The Knife

O2 Brixton Academy, London on Thu 6th Nov 2014

So this is the end. Announcing a clutch of UK shows, The Knife released a statement saying they felt no obligation to continue. Perhaps as a result, it's unsurprising how ready the sold-out crowd of Brixton Academy is to participate in what is from the off, less of a gig and more of an experience.

Rather than being treated to a support band, instead we get 15 minutes of "DEEP aerobics", standing for "Death Emo Electro Protest Aerobics". It's that kind of evening. It's a surreal yet brilliant moment, with some 5000 people being led, fists aloft, into body positive chants.

What follows can only be described as pure theatre - a technicolour explosion of noise celebrating the genderqueer, the feminine and challenging our expectations of what to expect from a live show. Whilst much of the show is performed live with the support of an androgynous cast, there are also forays into interpretive dance to a playback of their studio recordings, with the infectious 'One Hit' seeing the band morph into a dance troop, demonstrating the battle of the sexes. Similarly, a pulsating version of 'Full of Fire' builds into a chaotic mesh of warped, twisted beats as the group performs a synchronised routine. This time however, it leads to a final cry from vocalist Karin Andersson of "let's talk about gender, baby. Let's talk about you and me."

Whilst the fiercely political message of unity and solidarity is transparent throughout, it takes many different forms throughout the evening; whether it's the gay club vibe they manage to create, the directness of their lyrics or by monologue, with one member of the ensemble reciting Jess Arnets' "Collective Body Possum" with profound, powerful conviction. Noticeably the line "I want a body that nobody can kick out of bathrooms" elicits huge cheers. However, this collective grouping and form of presentation in no way undermines the music itself and most importantly, just how fun it really is. The driving, pulsating beat and rhythm of 'Stay Out Here' is a truly euphoric moment with the crowd dancing the night away in wild fury.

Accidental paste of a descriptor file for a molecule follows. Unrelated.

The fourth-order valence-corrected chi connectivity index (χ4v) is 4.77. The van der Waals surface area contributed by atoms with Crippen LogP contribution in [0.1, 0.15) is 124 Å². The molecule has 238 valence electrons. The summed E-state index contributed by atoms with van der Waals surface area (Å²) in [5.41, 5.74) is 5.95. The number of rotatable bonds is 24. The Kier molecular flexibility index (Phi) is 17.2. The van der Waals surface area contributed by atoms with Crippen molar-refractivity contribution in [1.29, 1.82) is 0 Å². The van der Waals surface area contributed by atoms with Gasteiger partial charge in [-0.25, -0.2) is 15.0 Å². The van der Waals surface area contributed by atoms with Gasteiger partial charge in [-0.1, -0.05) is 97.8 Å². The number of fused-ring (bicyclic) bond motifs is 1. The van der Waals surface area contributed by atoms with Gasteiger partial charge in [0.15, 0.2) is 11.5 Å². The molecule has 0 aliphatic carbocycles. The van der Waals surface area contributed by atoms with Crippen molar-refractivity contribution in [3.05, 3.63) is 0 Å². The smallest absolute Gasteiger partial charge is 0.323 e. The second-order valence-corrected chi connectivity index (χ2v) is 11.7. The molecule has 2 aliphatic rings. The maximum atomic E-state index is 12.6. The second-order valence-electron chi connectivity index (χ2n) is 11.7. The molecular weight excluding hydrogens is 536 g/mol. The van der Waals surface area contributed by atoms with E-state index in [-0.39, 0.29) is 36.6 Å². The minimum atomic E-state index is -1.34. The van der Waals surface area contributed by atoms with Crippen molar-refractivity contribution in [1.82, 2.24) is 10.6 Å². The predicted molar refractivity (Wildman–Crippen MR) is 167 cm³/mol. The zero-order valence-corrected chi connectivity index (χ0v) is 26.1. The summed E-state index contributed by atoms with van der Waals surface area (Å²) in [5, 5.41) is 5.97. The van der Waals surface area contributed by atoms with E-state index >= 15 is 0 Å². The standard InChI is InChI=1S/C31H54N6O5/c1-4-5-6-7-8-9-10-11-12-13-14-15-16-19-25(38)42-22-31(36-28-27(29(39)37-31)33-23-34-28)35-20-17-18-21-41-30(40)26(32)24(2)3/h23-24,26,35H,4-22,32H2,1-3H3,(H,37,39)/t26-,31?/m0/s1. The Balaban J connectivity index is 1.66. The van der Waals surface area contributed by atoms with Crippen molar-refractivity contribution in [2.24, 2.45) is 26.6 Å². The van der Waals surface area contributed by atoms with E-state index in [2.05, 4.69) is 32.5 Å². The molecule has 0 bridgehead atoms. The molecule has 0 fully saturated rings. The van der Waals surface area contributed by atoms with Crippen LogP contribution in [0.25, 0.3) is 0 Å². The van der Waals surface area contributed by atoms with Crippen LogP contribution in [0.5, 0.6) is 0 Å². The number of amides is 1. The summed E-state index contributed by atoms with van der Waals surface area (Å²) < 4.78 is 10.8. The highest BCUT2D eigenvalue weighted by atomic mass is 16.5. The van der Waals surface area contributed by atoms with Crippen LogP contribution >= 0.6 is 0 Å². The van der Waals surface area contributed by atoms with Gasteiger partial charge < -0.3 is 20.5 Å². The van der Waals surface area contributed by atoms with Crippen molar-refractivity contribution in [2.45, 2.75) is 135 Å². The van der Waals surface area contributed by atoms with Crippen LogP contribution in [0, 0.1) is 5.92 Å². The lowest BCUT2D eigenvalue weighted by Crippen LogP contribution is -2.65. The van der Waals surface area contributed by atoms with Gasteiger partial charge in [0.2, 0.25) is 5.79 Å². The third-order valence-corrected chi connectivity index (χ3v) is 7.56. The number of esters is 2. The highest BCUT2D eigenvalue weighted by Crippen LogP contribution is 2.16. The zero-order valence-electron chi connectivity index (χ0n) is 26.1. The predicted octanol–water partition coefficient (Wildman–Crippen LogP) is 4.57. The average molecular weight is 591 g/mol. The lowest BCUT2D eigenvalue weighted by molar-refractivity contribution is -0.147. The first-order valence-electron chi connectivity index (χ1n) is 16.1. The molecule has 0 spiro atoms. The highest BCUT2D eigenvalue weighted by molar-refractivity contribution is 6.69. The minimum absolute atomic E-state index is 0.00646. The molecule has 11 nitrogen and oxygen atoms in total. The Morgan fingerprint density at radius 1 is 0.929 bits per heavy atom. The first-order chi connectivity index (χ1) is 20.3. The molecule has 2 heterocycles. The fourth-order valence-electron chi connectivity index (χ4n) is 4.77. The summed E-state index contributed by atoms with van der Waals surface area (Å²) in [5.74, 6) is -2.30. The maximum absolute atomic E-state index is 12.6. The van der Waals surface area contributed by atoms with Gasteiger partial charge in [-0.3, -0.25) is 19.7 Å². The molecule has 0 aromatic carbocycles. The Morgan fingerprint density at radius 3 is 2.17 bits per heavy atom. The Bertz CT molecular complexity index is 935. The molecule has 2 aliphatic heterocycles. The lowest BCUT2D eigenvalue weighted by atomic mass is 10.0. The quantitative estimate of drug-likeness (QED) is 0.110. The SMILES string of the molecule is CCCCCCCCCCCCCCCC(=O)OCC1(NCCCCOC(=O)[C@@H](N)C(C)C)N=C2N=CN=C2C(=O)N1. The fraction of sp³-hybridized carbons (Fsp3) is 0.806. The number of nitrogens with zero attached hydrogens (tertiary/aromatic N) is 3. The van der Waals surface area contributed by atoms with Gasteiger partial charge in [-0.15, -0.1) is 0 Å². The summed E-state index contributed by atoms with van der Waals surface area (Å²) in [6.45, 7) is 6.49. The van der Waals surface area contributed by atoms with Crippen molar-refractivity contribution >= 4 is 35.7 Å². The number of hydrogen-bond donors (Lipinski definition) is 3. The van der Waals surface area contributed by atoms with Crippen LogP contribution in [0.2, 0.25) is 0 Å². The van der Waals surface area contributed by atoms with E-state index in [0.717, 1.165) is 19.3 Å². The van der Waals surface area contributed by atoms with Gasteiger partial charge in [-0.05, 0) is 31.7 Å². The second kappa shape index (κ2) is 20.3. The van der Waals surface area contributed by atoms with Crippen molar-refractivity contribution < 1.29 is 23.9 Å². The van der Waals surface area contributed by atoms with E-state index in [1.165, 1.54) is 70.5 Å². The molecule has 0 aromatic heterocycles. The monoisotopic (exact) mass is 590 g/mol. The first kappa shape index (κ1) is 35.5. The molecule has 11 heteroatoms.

Although this being their farewell has created a feeling of disappointment that there isn't more to come, perhaps it is the right time. With this show and the album proceeding it, The Knife made their statement perfectly clear – there is no room in their world for the small minded world of bigotry, separation and hatred that has becoming alarmingly loud in the recent political climate. That solidarity and that feeling in the room united everybody together under one roof – a feeling of positive energy impossible to resist. Now their voice has been heard, it's ours to move forward. Pass it on.

article by: Craig Jones

published: 07/11/2014 15:46


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